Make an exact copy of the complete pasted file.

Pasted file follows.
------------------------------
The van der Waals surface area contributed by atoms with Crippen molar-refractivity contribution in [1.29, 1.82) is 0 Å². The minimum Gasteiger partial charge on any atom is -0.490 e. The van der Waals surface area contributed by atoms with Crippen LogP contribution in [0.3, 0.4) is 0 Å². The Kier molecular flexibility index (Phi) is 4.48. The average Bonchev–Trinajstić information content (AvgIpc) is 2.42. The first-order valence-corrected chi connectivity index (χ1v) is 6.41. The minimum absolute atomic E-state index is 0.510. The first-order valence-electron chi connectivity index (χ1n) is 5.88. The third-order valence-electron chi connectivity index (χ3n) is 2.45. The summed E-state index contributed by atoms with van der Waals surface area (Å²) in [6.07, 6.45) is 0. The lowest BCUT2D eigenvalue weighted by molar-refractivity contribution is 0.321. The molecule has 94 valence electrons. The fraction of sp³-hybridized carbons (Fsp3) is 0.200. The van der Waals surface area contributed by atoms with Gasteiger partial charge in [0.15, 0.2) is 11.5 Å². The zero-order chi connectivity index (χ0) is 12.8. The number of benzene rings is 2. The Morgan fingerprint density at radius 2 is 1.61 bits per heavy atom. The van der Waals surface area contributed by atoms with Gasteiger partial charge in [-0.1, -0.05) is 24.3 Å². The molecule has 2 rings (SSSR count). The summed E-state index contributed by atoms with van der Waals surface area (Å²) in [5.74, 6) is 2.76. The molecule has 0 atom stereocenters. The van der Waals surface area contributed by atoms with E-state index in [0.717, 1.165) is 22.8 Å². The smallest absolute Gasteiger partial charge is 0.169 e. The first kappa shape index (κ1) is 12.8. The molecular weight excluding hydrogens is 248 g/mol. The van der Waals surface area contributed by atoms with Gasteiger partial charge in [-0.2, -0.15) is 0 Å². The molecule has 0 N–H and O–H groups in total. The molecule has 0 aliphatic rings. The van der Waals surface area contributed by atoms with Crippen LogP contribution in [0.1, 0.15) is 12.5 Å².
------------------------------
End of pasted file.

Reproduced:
The van der Waals surface area contributed by atoms with Crippen molar-refractivity contribution in [1.29, 1.82) is 0 Å². The minimum Gasteiger partial charge on any atom is -0.490 e. The van der Waals surface area contributed by atoms with Crippen LogP contribution in [0.3, 0.4) is 0 Å². The Kier molecular flexibility index (Phi) is 4.48. The average Bonchev–Trinajstić information content (AvgIpc) is 2.42. The first-order valence-corrected chi connectivity index (χ1v) is 6.41. The minimum absolute atomic E-state index is 0.510. The first-order valence-electron chi connectivity index (χ1n) is 5.88. The third-order valence-electron chi connectivity index (χ3n) is 2.45. The summed E-state index contributed by atoms with van der Waals surface area (Å²) in [6.07, 6.45) is 0. The lowest BCUT2D eigenvalue weighted by molar-refractivity contribution is 0.321. The molecule has 94 valence electrons. The fraction of sp³-hybridized carbons (Fsp3) is 0.200. The van der Waals surface area contributed by atoms with Gasteiger partial charge in [0.15, 0.2) is 11.5 Å². The zero-order chi connectivity index (χ0) is 12.8. The number of benzene rings is 2. The Morgan fingerprint density at radius 2 is 1.61 bits per heavy atom. The van der Waals surface area contributed by atoms with Gasteiger partial charge in [-0.1, -0.05) is 24.3 Å². The molecule has 2 rings (SSSR count). The summed E-state index contributed by atoms with van der Waals surface area (Å²) in [5.74, 6) is 2.76. The molecule has 0 atom stereocenters. The van der Waals surface area contributed by atoms with E-state index in [0.717, 1.165) is 22.8 Å². The smallest absolute Gasteiger partial charge is 0.169 e. The first kappa shape index (κ1) is 12.8. The molecular weight excluding hydrogens is 248 g/mol. The van der Waals surface area contributed by atoms with Gasteiger partial charge in [-0.2, -0.15) is 0 Å². The molecule has 0 N–H and O–H groups in total. The molecule has 0 aliphatic rings. The van der Waals surface area contributed by atoms with Crippen LogP contribution in [0.1, 0.15) is 12.5 Å².